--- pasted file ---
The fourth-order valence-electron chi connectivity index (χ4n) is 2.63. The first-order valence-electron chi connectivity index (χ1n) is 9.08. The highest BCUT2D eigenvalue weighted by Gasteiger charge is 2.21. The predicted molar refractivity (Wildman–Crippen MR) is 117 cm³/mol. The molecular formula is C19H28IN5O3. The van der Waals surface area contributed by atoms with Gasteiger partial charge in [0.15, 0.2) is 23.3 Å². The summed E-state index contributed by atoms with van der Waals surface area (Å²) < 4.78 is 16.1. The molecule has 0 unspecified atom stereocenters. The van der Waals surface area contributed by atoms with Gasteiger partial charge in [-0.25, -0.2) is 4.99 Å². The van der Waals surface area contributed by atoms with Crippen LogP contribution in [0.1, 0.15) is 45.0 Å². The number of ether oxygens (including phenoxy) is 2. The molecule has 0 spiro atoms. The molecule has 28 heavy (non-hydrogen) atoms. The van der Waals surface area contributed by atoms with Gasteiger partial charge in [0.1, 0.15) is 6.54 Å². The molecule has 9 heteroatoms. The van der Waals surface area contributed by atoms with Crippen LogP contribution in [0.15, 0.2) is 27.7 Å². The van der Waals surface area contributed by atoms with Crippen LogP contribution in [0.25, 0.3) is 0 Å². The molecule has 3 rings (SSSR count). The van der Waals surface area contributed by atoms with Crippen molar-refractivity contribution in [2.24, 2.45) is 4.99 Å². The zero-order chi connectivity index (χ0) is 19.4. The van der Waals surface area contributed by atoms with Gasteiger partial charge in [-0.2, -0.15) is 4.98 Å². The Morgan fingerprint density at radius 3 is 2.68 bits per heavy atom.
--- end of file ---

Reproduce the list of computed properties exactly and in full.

The fourth-order valence-electron chi connectivity index (χ4n) is 2.63. The first-order valence-electron chi connectivity index (χ1n) is 9.08. The highest BCUT2D eigenvalue weighted by Gasteiger charge is 2.21. The predicted molar refractivity (Wildman–Crippen MR) is 117 cm³/mol. The molecular formula is C19H28IN5O3. The van der Waals surface area contributed by atoms with Gasteiger partial charge in [0.15, 0.2) is 23.3 Å². The summed E-state index contributed by atoms with van der Waals surface area (Å²) < 4.78 is 16.1. The molecule has 0 unspecified atom stereocenters. The van der Waals surface area contributed by atoms with Gasteiger partial charge in [-0.25, -0.2) is 4.99 Å². The van der Waals surface area contributed by atoms with Crippen LogP contribution in [0.1, 0.15) is 45.0 Å². The number of ether oxygens (including phenoxy) is 2. The molecule has 0 spiro atoms. The molecule has 28 heavy (non-hydrogen) atoms. The van der Waals surface area contributed by atoms with Gasteiger partial charge in [0.1, 0.15) is 6.54 Å². The molecule has 9 heteroatoms. The van der Waals surface area contributed by atoms with Crippen LogP contribution in [0.15, 0.2) is 27.7 Å². The van der Waals surface area contributed by atoms with Crippen LogP contribution in [0.25, 0.3) is 0 Å². The molecule has 3 rings (SSSR count). The van der Waals surface area contributed by atoms with Crippen molar-refractivity contribution in [2.24, 2.45) is 4.99 Å². The zero-order chi connectivity index (χ0) is 19.4. The van der Waals surface area contributed by atoms with Gasteiger partial charge in [-0.2, -0.15) is 4.98 Å². The Morgan fingerprint density at radius 3 is 2.68 bits per heavy atom.